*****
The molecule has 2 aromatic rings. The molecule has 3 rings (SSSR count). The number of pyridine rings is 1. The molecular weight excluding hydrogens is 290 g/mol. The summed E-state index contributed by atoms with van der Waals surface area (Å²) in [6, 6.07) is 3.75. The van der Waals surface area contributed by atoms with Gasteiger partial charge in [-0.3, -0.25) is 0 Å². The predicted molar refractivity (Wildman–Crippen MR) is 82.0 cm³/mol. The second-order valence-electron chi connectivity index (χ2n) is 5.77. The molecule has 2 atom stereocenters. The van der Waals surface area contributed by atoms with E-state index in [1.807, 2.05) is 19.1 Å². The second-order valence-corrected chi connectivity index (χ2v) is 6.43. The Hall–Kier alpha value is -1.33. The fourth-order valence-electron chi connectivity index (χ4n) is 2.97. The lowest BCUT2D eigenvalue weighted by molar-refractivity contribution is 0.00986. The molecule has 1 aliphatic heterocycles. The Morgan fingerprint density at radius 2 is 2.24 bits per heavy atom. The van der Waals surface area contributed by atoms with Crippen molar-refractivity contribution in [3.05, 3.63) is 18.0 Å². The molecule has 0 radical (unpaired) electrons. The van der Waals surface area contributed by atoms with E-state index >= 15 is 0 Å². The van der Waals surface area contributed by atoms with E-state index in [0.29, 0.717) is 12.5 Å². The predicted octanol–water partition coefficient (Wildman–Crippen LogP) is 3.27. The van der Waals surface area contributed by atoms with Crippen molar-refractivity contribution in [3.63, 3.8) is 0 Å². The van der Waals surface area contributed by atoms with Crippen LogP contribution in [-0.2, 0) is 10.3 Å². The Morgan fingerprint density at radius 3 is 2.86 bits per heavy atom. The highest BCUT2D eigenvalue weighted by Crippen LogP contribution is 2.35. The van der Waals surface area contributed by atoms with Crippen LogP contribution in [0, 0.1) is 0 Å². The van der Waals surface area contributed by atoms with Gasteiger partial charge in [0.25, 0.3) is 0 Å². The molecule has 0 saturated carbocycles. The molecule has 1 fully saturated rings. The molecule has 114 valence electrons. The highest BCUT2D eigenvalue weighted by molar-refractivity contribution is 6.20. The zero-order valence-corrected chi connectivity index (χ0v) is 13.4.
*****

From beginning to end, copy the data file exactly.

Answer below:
The molecule has 2 aromatic rings. The molecule has 3 rings (SSSR count). The number of pyridine rings is 1. The molecular weight excluding hydrogens is 290 g/mol. The summed E-state index contributed by atoms with van der Waals surface area (Å²) in [6, 6.07) is 3.75. The van der Waals surface area contributed by atoms with Gasteiger partial charge in [-0.3, -0.25) is 0 Å². The predicted molar refractivity (Wildman–Crippen MR) is 82.0 cm³/mol. The second-order valence-electron chi connectivity index (χ2n) is 5.77. The molecule has 2 atom stereocenters. The van der Waals surface area contributed by atoms with E-state index in [1.807, 2.05) is 19.1 Å². The second-order valence-corrected chi connectivity index (χ2v) is 6.43. The Hall–Kier alpha value is -1.33. The fourth-order valence-electron chi connectivity index (χ4n) is 2.97. The lowest BCUT2D eigenvalue weighted by molar-refractivity contribution is 0.00986. The molecule has 1 aliphatic heterocycles. The Morgan fingerprint density at radius 2 is 2.24 bits per heavy atom. The van der Waals surface area contributed by atoms with Crippen molar-refractivity contribution in [3.05, 3.63) is 18.0 Å². The molecule has 0 radical (unpaired) electrons. The van der Waals surface area contributed by atoms with E-state index >= 15 is 0 Å². The van der Waals surface area contributed by atoms with E-state index in [0.29, 0.717) is 12.5 Å². The predicted octanol–water partition coefficient (Wildman–Crippen LogP) is 3.27. The van der Waals surface area contributed by atoms with Crippen molar-refractivity contribution in [3.63, 3.8) is 0 Å². The van der Waals surface area contributed by atoms with Crippen LogP contribution in [-0.2, 0) is 10.3 Å². The Morgan fingerprint density at radius 3 is 2.86 bits per heavy atom. The highest BCUT2D eigenvalue weighted by Crippen LogP contribution is 2.35. The van der Waals surface area contributed by atoms with Crippen LogP contribution in [0, 0.1) is 0 Å². The van der Waals surface area contributed by atoms with Gasteiger partial charge in [0.25, 0.3) is 0 Å². The molecule has 0 saturated carbocycles. The molecule has 1 fully saturated rings. The molecule has 114 valence electrons. The highest BCUT2D eigenvalue weighted by molar-refractivity contribution is 6.20. The zero-order valence-corrected chi connectivity index (χ0v) is 13.4.